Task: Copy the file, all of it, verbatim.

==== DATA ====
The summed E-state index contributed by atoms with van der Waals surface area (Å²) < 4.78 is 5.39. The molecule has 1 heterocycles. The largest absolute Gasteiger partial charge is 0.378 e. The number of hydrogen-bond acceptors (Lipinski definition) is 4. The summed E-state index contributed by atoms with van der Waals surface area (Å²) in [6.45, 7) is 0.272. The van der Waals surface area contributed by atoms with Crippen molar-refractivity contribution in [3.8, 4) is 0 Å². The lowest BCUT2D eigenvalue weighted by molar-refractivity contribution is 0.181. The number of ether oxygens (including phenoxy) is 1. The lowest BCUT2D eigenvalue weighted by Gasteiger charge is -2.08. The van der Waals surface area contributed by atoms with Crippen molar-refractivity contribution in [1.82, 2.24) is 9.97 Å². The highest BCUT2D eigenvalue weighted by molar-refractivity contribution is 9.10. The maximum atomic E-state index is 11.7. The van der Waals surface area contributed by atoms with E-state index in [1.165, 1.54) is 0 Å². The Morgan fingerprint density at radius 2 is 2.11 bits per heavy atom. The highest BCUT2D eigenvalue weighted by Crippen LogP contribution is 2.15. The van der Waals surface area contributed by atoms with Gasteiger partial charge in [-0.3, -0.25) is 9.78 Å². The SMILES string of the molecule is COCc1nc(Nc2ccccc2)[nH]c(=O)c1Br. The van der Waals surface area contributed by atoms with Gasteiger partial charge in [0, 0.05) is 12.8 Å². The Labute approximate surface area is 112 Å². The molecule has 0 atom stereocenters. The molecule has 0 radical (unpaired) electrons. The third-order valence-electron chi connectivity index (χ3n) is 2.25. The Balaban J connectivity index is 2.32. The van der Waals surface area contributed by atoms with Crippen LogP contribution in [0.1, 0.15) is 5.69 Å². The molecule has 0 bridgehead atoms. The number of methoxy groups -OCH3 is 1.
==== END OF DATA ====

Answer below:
The summed E-state index contributed by atoms with van der Waals surface area (Å²) < 4.78 is 5.39. The molecule has 1 heterocycles. The largest absolute Gasteiger partial charge is 0.378 e. The number of hydrogen-bond acceptors (Lipinski definition) is 4. The summed E-state index contributed by atoms with van der Waals surface area (Å²) in [6.45, 7) is 0.272. The van der Waals surface area contributed by atoms with Crippen molar-refractivity contribution in [3.8, 4) is 0 Å². The lowest BCUT2D eigenvalue weighted by molar-refractivity contribution is 0.181. The number of ether oxygens (including phenoxy) is 1. The lowest BCUT2D eigenvalue weighted by Gasteiger charge is -2.08. The van der Waals surface area contributed by atoms with Crippen molar-refractivity contribution in [1.82, 2.24) is 9.97 Å². The highest BCUT2D eigenvalue weighted by molar-refractivity contribution is 9.10. The maximum atomic E-state index is 11.7. The van der Waals surface area contributed by atoms with E-state index in [1.165, 1.54) is 0 Å². The Morgan fingerprint density at radius 2 is 2.11 bits per heavy atom. The highest BCUT2D eigenvalue weighted by Crippen LogP contribution is 2.15. The van der Waals surface area contributed by atoms with Gasteiger partial charge in [-0.3, -0.25) is 9.78 Å². The SMILES string of the molecule is COCc1nc(Nc2ccccc2)[nH]c(=O)c1Br. The van der Waals surface area contributed by atoms with Gasteiger partial charge in [0, 0.05) is 12.8 Å². The Labute approximate surface area is 112 Å². The molecule has 0 atom stereocenters. The molecule has 0 radical (unpaired) electrons. The third-order valence-electron chi connectivity index (χ3n) is 2.25. The Balaban J connectivity index is 2.32. The van der Waals surface area contributed by atoms with Crippen LogP contribution in [0.1, 0.15) is 5.69 Å². The molecule has 0 bridgehead atoms. The number of methoxy groups -OCH3 is 1.